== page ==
Share story

BRANSON, Mo. (AP) — A Missouri museum is telling the story of the inventor of the wide-eyed iconic Kewpie doll in a new exhibit.

The exhibit on Rose O’Neill, who also was an author, illustrator and suffragist, opened last week and remains on display through Aug. 5 at the Springfield Art Museum. It includes 150 objects, including illustrations, paintings and drawings, The Joplin Globe reports .

“Each of these pursuits are rooted in the singular mind of Rose O’Neill — a woman who created a life on her own terms with sheer will, determination and creative talent,” curator Sarah Buhr said. “The ability to pursue all of her interests, in spite of the strict social rules placed upon women at the turn of the century, is perhaps the most fascinating story of them all.”

O’Neill created the Kewpies, based on the word “cupid,” in 1909 in her studio near Branson, and the illustrations appeared in a women’s magazine. A German factory made the first dolls in 1912, and they quickly became a global sensation.

“She has a lot of fans out there — many are Kewpie fans or fans of her illustrations,” Buhr said. “This (exhibit) is uniting all of those different parts of her life to present her life as a whole.”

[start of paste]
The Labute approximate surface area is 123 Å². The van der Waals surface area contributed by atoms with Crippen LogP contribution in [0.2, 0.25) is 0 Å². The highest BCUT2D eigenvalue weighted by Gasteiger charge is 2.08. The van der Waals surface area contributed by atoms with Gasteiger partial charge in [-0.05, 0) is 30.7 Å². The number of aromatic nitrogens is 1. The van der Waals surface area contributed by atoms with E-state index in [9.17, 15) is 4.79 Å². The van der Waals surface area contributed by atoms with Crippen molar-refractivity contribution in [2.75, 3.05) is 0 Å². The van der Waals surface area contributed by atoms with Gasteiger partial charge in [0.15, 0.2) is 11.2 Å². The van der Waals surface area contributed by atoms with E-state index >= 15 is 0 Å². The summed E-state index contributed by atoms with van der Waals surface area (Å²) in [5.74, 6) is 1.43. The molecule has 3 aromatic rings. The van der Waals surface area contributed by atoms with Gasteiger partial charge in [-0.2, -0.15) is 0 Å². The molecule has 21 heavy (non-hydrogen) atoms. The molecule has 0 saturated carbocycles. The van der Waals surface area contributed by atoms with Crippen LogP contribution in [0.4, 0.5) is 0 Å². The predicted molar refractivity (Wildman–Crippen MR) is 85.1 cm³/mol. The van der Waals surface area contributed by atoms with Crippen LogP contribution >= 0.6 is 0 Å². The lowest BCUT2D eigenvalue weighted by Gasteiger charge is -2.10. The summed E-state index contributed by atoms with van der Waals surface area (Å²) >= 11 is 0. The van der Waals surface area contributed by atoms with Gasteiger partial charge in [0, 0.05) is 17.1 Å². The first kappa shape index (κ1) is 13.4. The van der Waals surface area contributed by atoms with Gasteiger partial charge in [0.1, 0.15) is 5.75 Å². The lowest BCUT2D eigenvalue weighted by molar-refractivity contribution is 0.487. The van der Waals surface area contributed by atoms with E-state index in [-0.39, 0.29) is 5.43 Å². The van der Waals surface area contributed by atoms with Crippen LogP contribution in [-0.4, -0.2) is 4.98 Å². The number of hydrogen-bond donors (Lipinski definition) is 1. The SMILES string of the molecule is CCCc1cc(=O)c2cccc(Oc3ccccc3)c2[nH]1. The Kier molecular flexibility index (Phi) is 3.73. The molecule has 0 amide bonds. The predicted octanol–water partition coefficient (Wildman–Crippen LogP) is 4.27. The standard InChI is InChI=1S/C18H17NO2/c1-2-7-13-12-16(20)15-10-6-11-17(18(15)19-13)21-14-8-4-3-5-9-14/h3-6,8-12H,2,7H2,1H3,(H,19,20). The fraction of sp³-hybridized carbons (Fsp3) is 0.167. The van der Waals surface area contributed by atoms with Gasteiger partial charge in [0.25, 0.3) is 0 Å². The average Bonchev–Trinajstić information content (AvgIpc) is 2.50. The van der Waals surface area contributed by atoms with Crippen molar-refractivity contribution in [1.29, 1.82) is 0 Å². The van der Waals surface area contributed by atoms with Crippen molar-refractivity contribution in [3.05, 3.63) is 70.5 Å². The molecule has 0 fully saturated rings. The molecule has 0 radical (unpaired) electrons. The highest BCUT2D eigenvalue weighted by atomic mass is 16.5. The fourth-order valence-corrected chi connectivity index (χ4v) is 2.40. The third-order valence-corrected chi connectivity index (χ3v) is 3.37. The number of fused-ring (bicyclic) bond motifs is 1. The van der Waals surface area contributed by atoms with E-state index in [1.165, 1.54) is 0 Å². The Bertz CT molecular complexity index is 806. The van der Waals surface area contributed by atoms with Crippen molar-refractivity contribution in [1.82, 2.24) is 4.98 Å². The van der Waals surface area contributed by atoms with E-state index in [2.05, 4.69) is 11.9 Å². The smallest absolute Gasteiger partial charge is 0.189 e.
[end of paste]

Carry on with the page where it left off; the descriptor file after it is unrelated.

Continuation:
O’Neill got her start at age 13, when she won an Omaha World Herald drawing contest. In 1893, at age 19, she moved with a portfolio of 60 illustrations to New York City, submitting drawings to popular magazines and getting hired three years later as the first woman illustrator for the national humor magazine Puck. Over the course of five years, she produced more than 700 illustrations. She also was an author, publishing four novels, a poet and a fine artist, exhibiting at the Salon des Beaux Arts in Paris.

Several of O’Neill’s original Kewpie illustrations are on display in the third gallery, which also features a collection of Kewpie-themed items, including a hat pin, radiator cap, plush doll and porcelain plate.

In her personal life, the twice-divorced O’Neill was a staunch supporter of women’s suffrage, participating in rallies, writing newspaper articles and using her illustrations to advocate women’s rights.

“I was really surprised to find out how progressive she was,” Buhr said. “It shows back in the 1910s the things she was fight for — for women’s equality — aren’t completely achieved yet, and I think she would be out there fighting. In some ways, she sort of paved the way for some of these conversations.”


Information from: The Joplin (Mo.) Globe,